A bowl of cornflakes for breakfast is very popular with children. Unfortunately, many products are full of sugar. “Breakfast cereals should actually be on the candy shelf because they consist of up to a quarter of sugar,” says Spacies founder Rouven Kosel. Together with his partner Carsten Hinzer, he presented his alternative in the "Lion's Den": cereals with a space design, almost completely free of sugar, but with extra protein (and lots of sweeteners).
The Spacies makers can boast a prominent business partner: Rapper Cro is on board with the start-up and is promoting the breakfast product just like other rappers have previously promoted their iced teas. The singer also had his own Cro-branded Spacies variety created. Despite the high price of just under 7 euros per pack, the Spacies are selling quite well online; in the "Lion's Den" the founders are looking for a partner to enter the retail sector.
This expertise is clearly present there, but the lions are critical of the Spacies cereals. They do praise the space theme and the taste. But the selling price is too high for them and the margin is too small. “I think your product is not marketable,” says food entrepreneur Tillman Schulz. He also fears that he will constantly have to add capital for production. As an investor you have to get your money back at some point. "I won't see that for a long time."
The company structure also raises eyebrows among the lions. In addition to lions and panda rapper Cro, other investors are also expected to come on board. In addition, Spacies is founded under the umbrella of a company builder who is also allowed to have a say, while the founders themselves do not have any shares in the company at the time of the pitch, only options for it. “I don’t like the structure,” says Carsten Maschmeyer, and retail expert Ralf Dümmel agrees. When it comes to entrepreneurship, everything is never fixed, "but nothing is fixed here," notes Dagmar Wöhrl, and Nils Glagau also sends greetings to Cro and is out.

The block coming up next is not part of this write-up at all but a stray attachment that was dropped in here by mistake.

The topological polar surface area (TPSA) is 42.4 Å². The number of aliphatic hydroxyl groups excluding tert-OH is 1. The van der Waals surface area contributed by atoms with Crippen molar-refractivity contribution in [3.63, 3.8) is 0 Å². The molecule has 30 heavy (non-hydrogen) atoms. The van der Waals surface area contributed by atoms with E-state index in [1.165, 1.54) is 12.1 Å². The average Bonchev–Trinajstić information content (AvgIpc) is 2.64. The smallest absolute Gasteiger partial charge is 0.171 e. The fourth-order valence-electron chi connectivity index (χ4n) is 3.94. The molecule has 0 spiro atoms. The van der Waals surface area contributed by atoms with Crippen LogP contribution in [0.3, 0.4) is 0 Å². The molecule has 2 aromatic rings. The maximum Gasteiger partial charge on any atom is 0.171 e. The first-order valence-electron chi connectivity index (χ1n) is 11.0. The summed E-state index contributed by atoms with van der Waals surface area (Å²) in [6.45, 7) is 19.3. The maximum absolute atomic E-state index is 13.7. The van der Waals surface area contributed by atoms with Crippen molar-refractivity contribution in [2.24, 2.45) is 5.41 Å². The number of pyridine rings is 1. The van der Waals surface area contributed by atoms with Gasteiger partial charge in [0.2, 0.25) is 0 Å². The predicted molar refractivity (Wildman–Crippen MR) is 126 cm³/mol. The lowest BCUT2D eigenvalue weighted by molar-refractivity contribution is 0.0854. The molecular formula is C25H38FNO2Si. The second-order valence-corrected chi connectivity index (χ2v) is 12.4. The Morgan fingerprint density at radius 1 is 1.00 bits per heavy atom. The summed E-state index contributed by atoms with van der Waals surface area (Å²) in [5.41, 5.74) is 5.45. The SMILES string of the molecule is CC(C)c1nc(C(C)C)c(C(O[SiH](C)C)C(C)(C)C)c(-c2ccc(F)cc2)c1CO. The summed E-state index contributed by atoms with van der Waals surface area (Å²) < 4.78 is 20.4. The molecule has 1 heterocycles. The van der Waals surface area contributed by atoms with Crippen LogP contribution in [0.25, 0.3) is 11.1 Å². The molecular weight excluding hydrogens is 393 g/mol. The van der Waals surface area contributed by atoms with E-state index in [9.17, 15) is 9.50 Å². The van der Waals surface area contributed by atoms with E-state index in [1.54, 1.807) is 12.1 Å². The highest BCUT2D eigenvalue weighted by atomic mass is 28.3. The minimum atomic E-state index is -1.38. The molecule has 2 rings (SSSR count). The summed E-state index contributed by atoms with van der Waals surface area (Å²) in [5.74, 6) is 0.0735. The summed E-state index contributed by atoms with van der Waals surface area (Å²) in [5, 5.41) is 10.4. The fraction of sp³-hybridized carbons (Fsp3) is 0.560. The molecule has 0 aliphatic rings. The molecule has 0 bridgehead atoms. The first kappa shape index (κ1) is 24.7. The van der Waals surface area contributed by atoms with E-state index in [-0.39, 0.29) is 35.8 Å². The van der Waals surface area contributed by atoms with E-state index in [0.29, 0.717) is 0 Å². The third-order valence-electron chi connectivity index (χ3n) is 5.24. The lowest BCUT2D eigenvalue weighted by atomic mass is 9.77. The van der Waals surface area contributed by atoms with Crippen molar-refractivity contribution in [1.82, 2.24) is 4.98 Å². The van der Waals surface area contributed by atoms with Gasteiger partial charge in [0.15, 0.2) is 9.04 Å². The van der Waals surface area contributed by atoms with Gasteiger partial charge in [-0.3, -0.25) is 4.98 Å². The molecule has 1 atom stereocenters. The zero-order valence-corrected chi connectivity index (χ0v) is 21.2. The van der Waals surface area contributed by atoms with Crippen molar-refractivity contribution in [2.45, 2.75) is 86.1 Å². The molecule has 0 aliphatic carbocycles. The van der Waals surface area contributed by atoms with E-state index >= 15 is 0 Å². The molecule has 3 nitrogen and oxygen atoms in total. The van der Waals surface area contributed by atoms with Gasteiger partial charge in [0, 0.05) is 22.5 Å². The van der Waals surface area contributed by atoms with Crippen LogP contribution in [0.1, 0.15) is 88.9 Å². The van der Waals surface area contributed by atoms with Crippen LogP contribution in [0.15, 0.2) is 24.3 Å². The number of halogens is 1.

So the TV appearance that was recorded in the spring didn't work out with a lion's share of deals. The remaining plans have since come to fruition, co-founder Hinzer reports to stern. Cro and other investors actually came on board as partners. The two founders were able to exercise their options and now hold just over 50 percent of the company shares. The Spacies cereals are sold in their own online shop, and the founding duo also used Cro's tour in the summer to present Spacies at the concerts. The company has six-figure monthly sales, says Hinzer.
Spacies is currently negotiating with several supermarket chains about entering the retail sector, which should be successful as soon as possible. The timing seems good, because top dog Kellogg's has currently fallen out with Rewe and Edeka in price negotiations and is not supplying the two supermarket chains.
Minority shareholder Cro is also doing his best to make the Spacies known. He has just released an official promotional clip starring himself on his YouTube channel. In the film he meets well-known advertising characters from Kellogg's competitors in a self-help group, all of whom are addicted to cereals full of sugar.